Sengupta A, Ghosh M. Comparison of native and capric acid-enriched mustard oil effects on oxidative stress and antioxidant protection in rats. Br J Nutr. 2012;107(06):845–9.

    CAS  Article  PubMed  Google Scholar 

  48. 48.

    Öztürk M, Duru ME, Kivrak Ş, Mercan-Doğan N, Türkoglu A, Özler MA. In vitro antioxidant, anticholinesterase and antimicrobial activity studies on three Agaricus species with fatty acid compositions and iron contents: A comparative study on the three most edible mushrooms. Food Chem Toxicol. 2011;49(6):1353–60.

    Article  PubMed  Google Scholar 

  49. 49.

    Yi B-H, Kim D-H. Antioxidant activity of maltol, kojic acid, levulinic acid, furfural, 5-hydroxymethyl furfural, and pyrazine. Korean J Food Sci Technol. 1982;14(3):265–70.

    CAS  Google Scholar 

  50. 50.

    Tepe B, Daferera D, Sokmen A, Sokmen M, Polissiou M. Antimicrobial and antioxidant activities of the essential oil and various extracts of Salvia tomentosa Miller (Lamiaceae). Food Chem. 2005;90(3):333–40.

    CAS  Article  Google Scholar 

  51. 51.

    Ayaz M, Junaid M, Ullah F, Sadiq A, Khan MA, Ahmad W, et al. Comparative chemical profiling, cholinesterase inhibitions and anti-radicals properties of essential oils from Polygonum hydropiper L: A Preliminary anti-Alzheimer’s study. Lipids Health Dis. 2015;14(1):141.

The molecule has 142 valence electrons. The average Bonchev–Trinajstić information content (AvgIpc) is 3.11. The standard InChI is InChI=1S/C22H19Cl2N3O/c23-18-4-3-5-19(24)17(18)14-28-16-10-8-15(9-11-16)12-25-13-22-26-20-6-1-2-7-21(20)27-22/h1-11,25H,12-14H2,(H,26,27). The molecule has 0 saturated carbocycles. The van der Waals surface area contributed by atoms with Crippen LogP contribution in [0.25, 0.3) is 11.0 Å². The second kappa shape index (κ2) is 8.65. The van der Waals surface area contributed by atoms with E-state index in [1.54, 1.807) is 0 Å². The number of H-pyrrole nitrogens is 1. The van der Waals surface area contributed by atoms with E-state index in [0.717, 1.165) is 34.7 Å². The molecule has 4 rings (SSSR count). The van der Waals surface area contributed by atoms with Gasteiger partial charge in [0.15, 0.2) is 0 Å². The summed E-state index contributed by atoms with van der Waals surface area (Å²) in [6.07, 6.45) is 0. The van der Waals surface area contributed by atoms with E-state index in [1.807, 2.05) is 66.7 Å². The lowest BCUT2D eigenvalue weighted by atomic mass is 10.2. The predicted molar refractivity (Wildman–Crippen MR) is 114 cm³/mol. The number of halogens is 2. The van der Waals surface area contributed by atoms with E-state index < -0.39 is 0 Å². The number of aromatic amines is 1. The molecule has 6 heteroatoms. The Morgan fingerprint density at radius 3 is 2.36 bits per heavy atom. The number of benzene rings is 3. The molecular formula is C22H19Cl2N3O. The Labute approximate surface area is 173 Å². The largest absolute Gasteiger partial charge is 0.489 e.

Article  PubMed  PubMed Central  Google Scholar 

Download references


All authors are thankful to Dr. Ali Hazrat, Department of Botany, Shaheed Benazir Bhutto University Sheringal, Dir (U), Pakistan for the identification of plant.

Author information



Corresponding author

Correspondence to Farhat Ullah.

Additional information

Competing interests

All authors declare that they have no competing interests.

Authors’ contributions

FU, AS and MRS conceived the idea and did literature survey. SA, MA, IA and AZ conducted practical work. MI and FU analyzed the data. All the authors contributed in drafting of the manuscript.

Rights and permissions

Open Access This article is distributed under the terms of the Creative Commons Attribution 4.0 International License (, which permits unrestricted use, distribution, and reproduction in any medium, provided you give appropriate credit to the original author(s) and the source, provide a link to the Creative Commons license, and indicate if changes were made. The Creative Commons Public Domain Dedication waiver ( applies to the data made available in this article, unless otherwise stated.

Reprints and Permissions

About this article

Verify currency and authenticity via CrossMark

Cite this article

Ahmad, S., Ullah, F., Sadiq, A. et al. Chemical composition, antioxidant and anticholinesterase potentials of essential oil of Rumex hastatus D. Don collected from the North West of Pakistan. BMC Complement Altern Med 16, 29 (2016).

Download citation


  • Essential oil
  • Acetylcholinesterase
  • Butyrylcholinesterase
  • Antioxidant
  • GC-MS
  • Free radicals
  • Rumex hastatus